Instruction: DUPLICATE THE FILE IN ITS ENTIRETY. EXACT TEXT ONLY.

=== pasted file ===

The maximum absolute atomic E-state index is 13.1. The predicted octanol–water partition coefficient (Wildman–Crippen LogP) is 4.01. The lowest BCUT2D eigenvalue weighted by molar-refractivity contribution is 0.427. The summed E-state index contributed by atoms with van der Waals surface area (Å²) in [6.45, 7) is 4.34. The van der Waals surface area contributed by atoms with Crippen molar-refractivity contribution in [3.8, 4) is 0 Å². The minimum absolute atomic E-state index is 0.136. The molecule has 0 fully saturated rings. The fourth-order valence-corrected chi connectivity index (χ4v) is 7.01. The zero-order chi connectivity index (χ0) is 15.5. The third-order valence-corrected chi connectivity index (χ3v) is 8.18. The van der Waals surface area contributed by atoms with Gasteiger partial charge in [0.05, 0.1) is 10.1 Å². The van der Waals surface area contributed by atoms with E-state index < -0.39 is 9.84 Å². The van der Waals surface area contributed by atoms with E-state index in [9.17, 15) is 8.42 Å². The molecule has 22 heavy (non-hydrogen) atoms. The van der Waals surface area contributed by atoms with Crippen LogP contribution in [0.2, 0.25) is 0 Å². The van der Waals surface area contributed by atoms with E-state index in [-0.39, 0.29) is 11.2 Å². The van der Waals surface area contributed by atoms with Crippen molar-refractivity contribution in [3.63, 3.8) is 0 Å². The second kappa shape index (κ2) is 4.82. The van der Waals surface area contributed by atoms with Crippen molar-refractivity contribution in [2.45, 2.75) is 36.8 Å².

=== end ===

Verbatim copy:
The maximum absolute atomic E-state index is 13.1. The predicted octanol–water partition coefficient (Wildman–Crippen LogP) is 4.01. The lowest BCUT2D eigenvalue weighted by molar-refractivity contribution is 0.427. The summed E-state index contributed by atoms with van der Waals surface area (Å²) in [6.45, 7) is 4.34. The van der Waals surface area contributed by atoms with Crippen molar-refractivity contribution in [3.8, 4) is 0 Å². The minimum absolute atomic E-state index is 0.136. The molecule has 0 fully saturated rings. The fourth-order valence-corrected chi connectivity index (χ4v) is 7.01. The zero-order chi connectivity index (χ0) is 15.5. The third-order valence-corrected chi connectivity index (χ3v) is 8.18. The van der Waals surface area contributed by atoms with Gasteiger partial charge in [0.05, 0.1) is 10.1 Å². The van der Waals surface area contributed by atoms with E-state index < -0.39 is 9.84 Å². The van der Waals surface area contributed by atoms with E-state index in [9.17, 15) is 8.42 Å². The molecule has 22 heavy (non-hydrogen) atoms. The van der Waals surface area contributed by atoms with Crippen LogP contribution in [0.2, 0.25) is 0 Å². The van der Waals surface area contributed by atoms with E-state index in [-0.39, 0.29) is 11.2 Å². The van der Waals surface area contributed by atoms with Crippen molar-refractivity contribution in [3.63, 3.8) is 0 Å². The second kappa shape index (κ2) is 4.82. The van der Waals surface area contributed by atoms with Crippen molar-refractivity contribution in [2.45, 2.75) is 36.8 Å².